Near Baltimore, MD, the Carroll County Arts Council expanded the diorama idea. “Our show lets people use PEEPS for any kind of creation,” says Sandy Oxx, Executive Director. “We have dioramas, but also clothing, mosaics, and sculptures” like a life-sized Big Bird and Homer Simpson on his skateboard. There are even stop-action films shown on the full-sized movie screen at the Art Center. It’s a successful fund-raiser, too. While many contests are judged by on-line voting or an in-house panel, the Arts Council requires people visit the show in person. “They buy tokens and put them in a box in front of each entry to vote. We raised over $11,000 dollars last year.”

Originally, it took 27 hours to fashion each PEEP by hand. A streamlined mechanized process now cuts that to 6 minutes. Just Born hatches over 1-billion PEEPS a year in its Bethlehem, PA home. That’s enough marshmallow birds to circle the planet twice. The original yellow bird now has blue, pink, lavender, and green siblings at Easter and has been joined by seasonal cousins – marshmallow hearts for Valentines’ Day, patriotic stars at the 4th of July, orange pumpkins at Halloween, and snowmen and evergreen trees at Christmas.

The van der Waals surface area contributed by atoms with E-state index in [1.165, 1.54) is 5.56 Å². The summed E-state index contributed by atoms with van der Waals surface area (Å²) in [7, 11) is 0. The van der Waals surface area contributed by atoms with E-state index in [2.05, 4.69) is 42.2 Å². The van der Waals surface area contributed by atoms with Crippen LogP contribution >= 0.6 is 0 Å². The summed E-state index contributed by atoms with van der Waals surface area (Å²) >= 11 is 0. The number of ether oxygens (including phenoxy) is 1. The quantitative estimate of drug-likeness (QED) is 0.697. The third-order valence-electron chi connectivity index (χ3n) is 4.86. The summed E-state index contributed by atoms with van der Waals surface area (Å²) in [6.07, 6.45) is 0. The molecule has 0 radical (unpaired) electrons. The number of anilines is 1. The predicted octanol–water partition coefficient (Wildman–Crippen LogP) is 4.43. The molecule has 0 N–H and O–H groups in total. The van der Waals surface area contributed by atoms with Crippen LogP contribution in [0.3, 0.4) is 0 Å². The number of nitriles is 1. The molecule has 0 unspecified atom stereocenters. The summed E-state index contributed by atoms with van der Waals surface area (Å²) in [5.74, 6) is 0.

In addition to PEEPS, Just Born makes Mike & Ike, Hot Tamales, and Goldenberg’s Peanut Chews. It’s opened three retail stores: in Bethlehem, at the Mall of America in Minnesota, and at National Harbor, just outside Washington, DC. Fans can buy PEEPS-emblazoned t-shirts, calendars, scented nail polish, iPhone cases, PEEPS-stamped golf balls, recipe books, laptop sleeves, and plush PEEPS, not to mention every variety of all of the candies in regular and giant sizes, sampler packages, and gift baskets.

Back in Bethlehem, Just Born sponsors PEEPSFEST held the last two days of the year. A giant Christmas tree decorated entirely with PEEPS overlooks the family oriented activities and entertainment, which culminates in the drop of a 4.5-foot, 85-pound yellow PEEP to greet the New Year. There’s picture-taking with a PEEP mascot, bonfire with PEEPS s’mores, and PEEPS-themed arts and crafts including, of course, dioramas.